Since G-SYNC technology came to the fore, a key aspect of every monitor that used one of its modules has always been criticized: the premium. FreeSync arrived like the competition, but it really is not such, nor has it been, nor does it even pretend, since it does not use physical hardware and is all software synchronization like G-SYNC Compatible, and therefore there is no price increase, but do you know how much a G-SYNC module? You will hallucinate.
If you are one of those users who complains about the price of more than G-SYNC monitors, after this article you may think that it is even a bargain. We are not going to logically enter into comparisons of what a FreeSync monitor is worth vs one with G-SYNC or G-SYNC Compatible, it is nonsense mainly because they do not compete for the same user or for the same gaming experience, but as a result of a little research at Igor’s Lab now we know a little more about what NVIDIA does with such physical modules and chips.
G-SYNC vs G-SYNC Ultimate, different modules
It may seem obvious as such, but the reality is that as a general rule and especially if the monitors to be compared are very different in size and performance, NVIDIA uses different G-SYNC modules by testing a series of qualities for the panel.
The one that we are going to discuss here belongs to the best of the brand, G-SYNC Ultimate, and the monitor to be treated has been a AOC Agon AG353UCG, which is between 1800 euros and 2300 euros depending on the country and the store where you look. In this type of monitor and in many others there is a very serious problem with the NVIDIA module, and that is that it gets very hot.
For this reason, many manufacturers have had to resort to active dissipation through a small fan, but not before including a cooling system that could well be used for some low-end CPUs. What we can find behind this heatsink with 6 (which is said soon) is an MXM card with a chip Altera Arria 10AX048H2F34E1HG-ND attached to two VRAM modules signed by Micron (in most monitors).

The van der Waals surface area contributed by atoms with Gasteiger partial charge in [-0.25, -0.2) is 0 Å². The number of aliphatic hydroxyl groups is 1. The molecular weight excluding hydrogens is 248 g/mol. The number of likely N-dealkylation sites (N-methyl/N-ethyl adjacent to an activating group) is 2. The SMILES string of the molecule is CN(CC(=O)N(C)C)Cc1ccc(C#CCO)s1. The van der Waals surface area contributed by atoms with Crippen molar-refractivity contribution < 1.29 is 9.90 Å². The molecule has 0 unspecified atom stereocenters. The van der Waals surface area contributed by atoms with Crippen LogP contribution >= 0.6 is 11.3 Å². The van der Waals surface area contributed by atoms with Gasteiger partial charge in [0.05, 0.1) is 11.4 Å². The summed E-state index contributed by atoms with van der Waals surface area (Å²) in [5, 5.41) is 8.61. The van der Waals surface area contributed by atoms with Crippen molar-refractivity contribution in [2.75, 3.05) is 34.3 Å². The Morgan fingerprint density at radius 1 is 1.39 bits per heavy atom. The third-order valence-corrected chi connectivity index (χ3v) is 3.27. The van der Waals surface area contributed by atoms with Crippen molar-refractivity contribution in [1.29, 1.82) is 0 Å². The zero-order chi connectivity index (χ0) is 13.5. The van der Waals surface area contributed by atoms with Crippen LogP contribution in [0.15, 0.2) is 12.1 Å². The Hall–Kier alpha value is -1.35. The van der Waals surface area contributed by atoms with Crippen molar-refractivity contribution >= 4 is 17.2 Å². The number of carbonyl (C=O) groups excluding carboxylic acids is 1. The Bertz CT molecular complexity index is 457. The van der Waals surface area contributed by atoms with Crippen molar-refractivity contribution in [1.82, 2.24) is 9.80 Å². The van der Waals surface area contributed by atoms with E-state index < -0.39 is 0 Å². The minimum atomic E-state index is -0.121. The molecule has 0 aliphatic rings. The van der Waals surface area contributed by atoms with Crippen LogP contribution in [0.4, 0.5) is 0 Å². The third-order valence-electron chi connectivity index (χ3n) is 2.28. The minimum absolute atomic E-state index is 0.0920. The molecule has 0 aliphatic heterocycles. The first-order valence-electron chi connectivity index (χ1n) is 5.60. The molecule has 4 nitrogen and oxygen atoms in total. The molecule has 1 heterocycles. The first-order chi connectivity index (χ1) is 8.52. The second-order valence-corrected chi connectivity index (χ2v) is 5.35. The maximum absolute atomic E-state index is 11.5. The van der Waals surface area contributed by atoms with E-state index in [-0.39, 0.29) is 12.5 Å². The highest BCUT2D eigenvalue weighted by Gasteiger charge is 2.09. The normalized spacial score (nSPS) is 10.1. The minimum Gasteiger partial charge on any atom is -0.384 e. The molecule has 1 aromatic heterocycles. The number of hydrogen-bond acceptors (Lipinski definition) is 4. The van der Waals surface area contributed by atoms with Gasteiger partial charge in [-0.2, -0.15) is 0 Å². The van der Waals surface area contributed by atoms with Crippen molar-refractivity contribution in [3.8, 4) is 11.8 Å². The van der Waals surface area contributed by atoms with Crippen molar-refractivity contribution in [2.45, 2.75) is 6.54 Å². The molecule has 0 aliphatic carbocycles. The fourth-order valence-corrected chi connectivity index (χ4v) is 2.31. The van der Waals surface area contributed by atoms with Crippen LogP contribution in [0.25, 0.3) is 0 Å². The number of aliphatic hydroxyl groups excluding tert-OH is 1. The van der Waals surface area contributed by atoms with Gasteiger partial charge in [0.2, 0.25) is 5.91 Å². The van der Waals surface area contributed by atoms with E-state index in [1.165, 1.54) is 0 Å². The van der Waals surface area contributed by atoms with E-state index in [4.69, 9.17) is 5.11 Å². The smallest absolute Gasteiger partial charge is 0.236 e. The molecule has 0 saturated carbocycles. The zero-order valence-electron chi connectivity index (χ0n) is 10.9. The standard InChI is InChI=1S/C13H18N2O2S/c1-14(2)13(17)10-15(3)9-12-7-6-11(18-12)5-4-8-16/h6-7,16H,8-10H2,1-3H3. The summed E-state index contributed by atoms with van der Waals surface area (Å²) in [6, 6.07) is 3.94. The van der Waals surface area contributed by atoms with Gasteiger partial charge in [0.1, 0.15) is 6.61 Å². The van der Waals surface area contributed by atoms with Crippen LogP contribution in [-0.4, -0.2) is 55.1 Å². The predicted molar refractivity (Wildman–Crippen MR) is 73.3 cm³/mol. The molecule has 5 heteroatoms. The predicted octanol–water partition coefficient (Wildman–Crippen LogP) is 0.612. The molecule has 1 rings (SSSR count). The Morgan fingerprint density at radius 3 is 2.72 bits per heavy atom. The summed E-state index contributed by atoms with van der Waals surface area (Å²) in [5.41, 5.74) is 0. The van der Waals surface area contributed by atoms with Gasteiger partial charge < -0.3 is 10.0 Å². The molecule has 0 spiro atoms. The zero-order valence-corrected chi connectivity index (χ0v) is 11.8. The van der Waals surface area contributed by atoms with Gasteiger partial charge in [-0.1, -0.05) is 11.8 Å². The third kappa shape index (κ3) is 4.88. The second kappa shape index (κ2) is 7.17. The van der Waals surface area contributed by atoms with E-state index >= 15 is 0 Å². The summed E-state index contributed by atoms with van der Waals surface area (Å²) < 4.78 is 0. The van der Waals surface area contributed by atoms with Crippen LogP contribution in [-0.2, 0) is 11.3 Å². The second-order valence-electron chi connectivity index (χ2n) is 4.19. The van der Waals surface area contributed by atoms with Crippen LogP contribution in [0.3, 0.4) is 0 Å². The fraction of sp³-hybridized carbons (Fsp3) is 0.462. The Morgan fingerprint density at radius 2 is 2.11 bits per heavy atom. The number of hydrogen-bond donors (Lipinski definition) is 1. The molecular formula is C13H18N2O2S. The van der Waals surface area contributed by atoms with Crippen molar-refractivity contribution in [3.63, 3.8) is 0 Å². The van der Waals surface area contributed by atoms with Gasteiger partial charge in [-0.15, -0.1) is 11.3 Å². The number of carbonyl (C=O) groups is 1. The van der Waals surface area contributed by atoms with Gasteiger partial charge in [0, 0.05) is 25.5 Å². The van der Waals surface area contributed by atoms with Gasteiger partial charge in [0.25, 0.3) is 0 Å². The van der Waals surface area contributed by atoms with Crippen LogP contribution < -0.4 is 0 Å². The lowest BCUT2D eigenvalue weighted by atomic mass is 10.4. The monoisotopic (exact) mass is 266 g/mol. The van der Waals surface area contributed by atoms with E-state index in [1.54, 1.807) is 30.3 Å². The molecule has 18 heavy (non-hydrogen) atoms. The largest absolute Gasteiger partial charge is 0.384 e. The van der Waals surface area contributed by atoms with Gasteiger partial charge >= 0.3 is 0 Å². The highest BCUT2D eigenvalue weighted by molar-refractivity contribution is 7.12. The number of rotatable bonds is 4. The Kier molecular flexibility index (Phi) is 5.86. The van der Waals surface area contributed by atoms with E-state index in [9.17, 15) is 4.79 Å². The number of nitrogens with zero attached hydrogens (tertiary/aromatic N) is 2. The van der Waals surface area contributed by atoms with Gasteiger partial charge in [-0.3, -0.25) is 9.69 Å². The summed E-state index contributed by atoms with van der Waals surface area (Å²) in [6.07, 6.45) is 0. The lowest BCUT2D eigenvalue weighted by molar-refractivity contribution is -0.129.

This card is really an FPGA that arrives signed by Intel and that curiously is manufactured by TSMC at 20 nm, boasting a voltage of between 0.8V and 0.9V to operate and with a working temperature of between 0 to 100 ºC. However, its consumption is not specified.
A crazy price for the G-SYNC module
If we look for this chip in any list of the main vendors of components for the industry we will see something really surprising: $ 2,604 if we decide to buy only one. Assuming that NVIDIA buys literally millions of units, how much can the price eventually drop? We do not know and surely we will never have that information, but if we take into account that it is currently difficult to see a monitor with a G-SYNC module for less than 800 euros… What is happening?
How can NVIDIA offer manufacturers an MXM card with its module at an interesting and low price? If it was not possible to lower the price much (very much in fact), who assumes the cost of selling a monitor at a price almost of what the chip itself is worth?
And of course, seeing the price and assuming a brutal discount for the purchase of millions of units, why doesn’t NVIDIA design its own FPGA chip? Could the purchase of ARM have something to do with this too? Unanswered questions that if events occur we may, perhaps, know them.
In any case, we may not find G-SYNC monitors so expensive after all.